• You may be able to learn with a few other kids.  Working parents across the country whose kids are learning from home are teaming up with other families, setting up "pods," or small learning groups of same-age kids, that they supervise and help with school work on a rotating basis.

Learning virtually offers more flexibility with your schedule, but also more opportunity to procrastinate.Learning virtually offers more flexibility with your schedule, but also more opportunity to procrastinate.Courtesy of

Virtual Learning: Cons

  • Spotty technology.  About 17 percent of students nationwide lack a computer at home, according to a 2019 analysis by the Associated Press.  Also, WiFi in some regions can be an issue, and some teachers may be less comfortable with technology, which may make it more challenging for them to effectively teach classes.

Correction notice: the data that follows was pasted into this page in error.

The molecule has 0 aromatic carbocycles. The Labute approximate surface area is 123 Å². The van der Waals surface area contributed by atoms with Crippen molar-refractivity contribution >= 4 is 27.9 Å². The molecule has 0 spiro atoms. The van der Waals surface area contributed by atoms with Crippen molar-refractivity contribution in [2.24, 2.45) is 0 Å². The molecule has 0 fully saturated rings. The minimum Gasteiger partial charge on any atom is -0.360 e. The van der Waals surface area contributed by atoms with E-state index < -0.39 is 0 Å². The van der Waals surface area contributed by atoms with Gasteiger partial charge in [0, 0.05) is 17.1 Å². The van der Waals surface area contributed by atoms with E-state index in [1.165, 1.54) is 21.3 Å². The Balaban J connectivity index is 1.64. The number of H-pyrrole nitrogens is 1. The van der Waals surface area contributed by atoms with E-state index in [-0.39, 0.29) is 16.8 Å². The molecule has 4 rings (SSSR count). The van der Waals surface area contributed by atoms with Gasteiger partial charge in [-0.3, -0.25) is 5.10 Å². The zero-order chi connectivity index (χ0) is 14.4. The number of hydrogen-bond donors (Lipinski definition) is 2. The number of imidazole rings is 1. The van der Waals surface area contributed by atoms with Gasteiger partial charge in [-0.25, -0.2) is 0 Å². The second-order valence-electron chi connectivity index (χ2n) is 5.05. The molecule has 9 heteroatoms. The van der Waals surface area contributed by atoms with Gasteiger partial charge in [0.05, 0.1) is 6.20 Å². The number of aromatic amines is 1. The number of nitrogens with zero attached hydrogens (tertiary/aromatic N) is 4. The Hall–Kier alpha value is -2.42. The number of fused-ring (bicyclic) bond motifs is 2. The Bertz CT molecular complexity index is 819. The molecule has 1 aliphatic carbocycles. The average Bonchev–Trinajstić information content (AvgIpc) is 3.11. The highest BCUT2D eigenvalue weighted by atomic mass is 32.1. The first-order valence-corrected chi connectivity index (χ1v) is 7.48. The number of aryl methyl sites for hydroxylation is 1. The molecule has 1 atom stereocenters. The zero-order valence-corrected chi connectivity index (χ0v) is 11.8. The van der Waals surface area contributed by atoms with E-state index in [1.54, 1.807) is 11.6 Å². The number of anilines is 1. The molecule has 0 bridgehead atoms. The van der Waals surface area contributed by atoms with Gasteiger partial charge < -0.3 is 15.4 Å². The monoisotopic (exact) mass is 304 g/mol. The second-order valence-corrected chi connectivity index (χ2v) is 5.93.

• You’ll have less in-person contact with friends and classmates.  Socializing will have to be set up outside of school hours.
  • You’ll have less contact with teachers.  You’ll be missing out on hands-on instruction and may have less opportunities for communication with your teachers.  If you don’t understand something, it may be harder to get clarification.
  • You may not get the non-academic support you need, or it might be harder to do so.  For instance, 20 million American kids rely on school lunches.  It’s logistically harder to get these lunches to kids without having them in school.

It may be harder to take music lessons, if you elect to learn from home.It may be harder to take music lessons if you elect to learn from home.Courtesy of